But of course women are both feared and revered, often in the same moment. In 1999 Megawati Sukarnoputri, who fashioned herself as “Mother Mega” and whose propaganda posters drew on images of “the mother goddess”, had stirred a frenzy of religious and media bile, simply for being a woman who dared run for president. Her claim to political power – in the world’s largest Muslim state – led the Congress of Indonesian Muslims (KUI) to call for a fatwa challenging female leadership, making her elevation to president in 2001 all the more remarkable.
Vijeyarasa’s study of these four history-making presidents is breathtaking in scope and ambition, and groundbreaking in methodology. But unfortunately the language and layout of academic scholarship make this narrative a little lumpy at times, which is a shame as there is a wealth of invaluable, original insight buried in this untold comparative story of women’s leadership.
Her primary question “Do women leaders serve women well?” beckons numerous sub-questions. Most importantly, what are “women’s issues” beyond the obvious – equal rights; reproductive freedoms and health; protection from violence; and increasing economic and political participation? Which women are served and which are not? How are they served? What’s the measure?
In an exhaustive attempt to show how the sausage is made, Vijeyarasa has developed a world- first tool, the Gender Legislative Index (GLI) – a legal index that uses human evaluators and machine learning to evaluate laws and provisions in order to measure their gender-responsiveness. Funnelled through the GLI, each law passed during the tenure of the four presidents (a total of some 2000) is benchmarked against the United Nations’ Convention on the Elimination of All Forms of Discrimination against Women, an international treaty that promotes gender equality.
What emerges is no simple score, but rather a web of political and gendered complexities that shadow the woman president’s every move. Each woman proves to be highly strategic, yet “caged by the political context in which they lead”. At times, that underbelly is highlighted by exposing where a leader fails women. For example, President Arroyo claimed credit for the passage of the Philippines’ Magna Carta of Women (2009), an “all-encompassing law” that prohibits discrimination against women and, perhaps most impressively, declares both gender equality and gender equity as state goals. However, Vijeyarasa’s investigation finds ample reason to view Arroyos’s commitment to this powerful instrument as “weak” at best. Noting, too, her declaration, “I will veto any bill that will try to smuggle in abortion.”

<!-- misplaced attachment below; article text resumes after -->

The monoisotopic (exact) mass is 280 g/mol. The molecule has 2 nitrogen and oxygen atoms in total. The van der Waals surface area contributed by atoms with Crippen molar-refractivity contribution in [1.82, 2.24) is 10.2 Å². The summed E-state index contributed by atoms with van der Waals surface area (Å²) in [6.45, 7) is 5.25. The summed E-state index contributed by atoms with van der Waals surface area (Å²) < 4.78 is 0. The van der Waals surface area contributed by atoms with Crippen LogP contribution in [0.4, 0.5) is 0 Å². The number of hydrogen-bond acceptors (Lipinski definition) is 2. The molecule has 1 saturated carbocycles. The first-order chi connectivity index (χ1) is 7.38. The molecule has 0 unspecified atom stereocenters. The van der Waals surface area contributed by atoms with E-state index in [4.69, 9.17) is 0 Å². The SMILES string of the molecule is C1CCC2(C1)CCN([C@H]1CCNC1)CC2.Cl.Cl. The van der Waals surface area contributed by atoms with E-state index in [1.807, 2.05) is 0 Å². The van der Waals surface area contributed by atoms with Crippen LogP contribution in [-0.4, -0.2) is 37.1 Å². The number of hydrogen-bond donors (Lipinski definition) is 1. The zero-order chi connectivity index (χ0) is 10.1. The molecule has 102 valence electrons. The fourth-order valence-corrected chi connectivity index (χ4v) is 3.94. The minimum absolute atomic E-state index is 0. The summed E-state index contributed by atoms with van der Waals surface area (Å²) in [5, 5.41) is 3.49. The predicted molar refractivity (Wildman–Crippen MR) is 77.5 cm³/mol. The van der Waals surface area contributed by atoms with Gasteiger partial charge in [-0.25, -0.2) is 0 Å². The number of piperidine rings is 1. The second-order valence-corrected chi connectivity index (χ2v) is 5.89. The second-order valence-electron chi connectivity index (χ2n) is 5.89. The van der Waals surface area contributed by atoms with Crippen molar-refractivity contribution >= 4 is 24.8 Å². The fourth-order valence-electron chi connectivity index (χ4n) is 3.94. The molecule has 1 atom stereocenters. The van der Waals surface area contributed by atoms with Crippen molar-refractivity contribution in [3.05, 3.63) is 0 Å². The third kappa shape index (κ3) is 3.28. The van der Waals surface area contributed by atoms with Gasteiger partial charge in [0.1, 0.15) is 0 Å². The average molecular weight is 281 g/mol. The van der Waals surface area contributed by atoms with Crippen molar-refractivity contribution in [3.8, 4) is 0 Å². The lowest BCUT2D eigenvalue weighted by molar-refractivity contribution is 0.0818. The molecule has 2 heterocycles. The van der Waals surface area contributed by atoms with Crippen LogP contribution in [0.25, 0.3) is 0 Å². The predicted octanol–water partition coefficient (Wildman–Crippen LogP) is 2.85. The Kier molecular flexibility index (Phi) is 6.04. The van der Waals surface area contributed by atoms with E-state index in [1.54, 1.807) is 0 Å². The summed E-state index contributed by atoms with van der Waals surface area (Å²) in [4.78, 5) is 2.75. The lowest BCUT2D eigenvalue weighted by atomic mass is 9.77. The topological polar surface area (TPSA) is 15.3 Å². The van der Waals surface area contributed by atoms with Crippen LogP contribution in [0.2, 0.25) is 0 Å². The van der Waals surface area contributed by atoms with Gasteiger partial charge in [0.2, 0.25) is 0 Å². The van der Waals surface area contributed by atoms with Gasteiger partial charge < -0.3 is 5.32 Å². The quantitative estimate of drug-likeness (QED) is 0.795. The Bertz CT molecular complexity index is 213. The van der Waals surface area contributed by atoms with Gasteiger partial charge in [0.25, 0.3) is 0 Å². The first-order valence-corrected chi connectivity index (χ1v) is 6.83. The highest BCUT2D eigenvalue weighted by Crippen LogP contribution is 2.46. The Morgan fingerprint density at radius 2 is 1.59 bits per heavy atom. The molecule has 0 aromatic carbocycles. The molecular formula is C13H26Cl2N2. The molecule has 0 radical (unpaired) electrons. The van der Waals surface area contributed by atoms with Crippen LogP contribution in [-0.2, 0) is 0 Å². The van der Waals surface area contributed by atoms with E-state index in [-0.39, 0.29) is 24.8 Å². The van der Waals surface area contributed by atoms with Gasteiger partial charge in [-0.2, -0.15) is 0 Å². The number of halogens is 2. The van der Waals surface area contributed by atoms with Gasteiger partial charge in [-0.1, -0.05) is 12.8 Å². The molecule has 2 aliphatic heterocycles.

Similarly Megawati’s passage of the Elimination of Violence in the Household Act was said by activists to be a “gift to women” in the final days of her tenure. Yet Vijeyarasa suggests such “acclimation is inappropriate” given the late hour. That said, each of the three nations under study passed their first stand-alone laws against gender-based violence during the tenure of the woman president.
Aquino surfaces as perhaps the standout leader for women, with the most extensive and consistent female-friendly legislative program. The Philippines has always rated significantly higher than Australia on global gender gap indices. Aquino had a sharp eye on economic opportunities for women when she introduced paid maternity leave almost twenty years before Australia, and nailed gender-responsive budgeting well before Canberra even understood it.
But perhaps the most profound effect each woman president has had is the least measurable: role modelling. Their sheer visibility as powerful women on national and international platforms has untold impact on gendered perceptions around leadership. Currently only twenty-eight out of 195 nations have a woman in charge. Across the globe, women have never accounted for more than 15 per cent of executive leadership positions. The Woman President is a powerful study on why this must change.
This review was first published in Australian Foreign Affairs, Issue 17, February 2023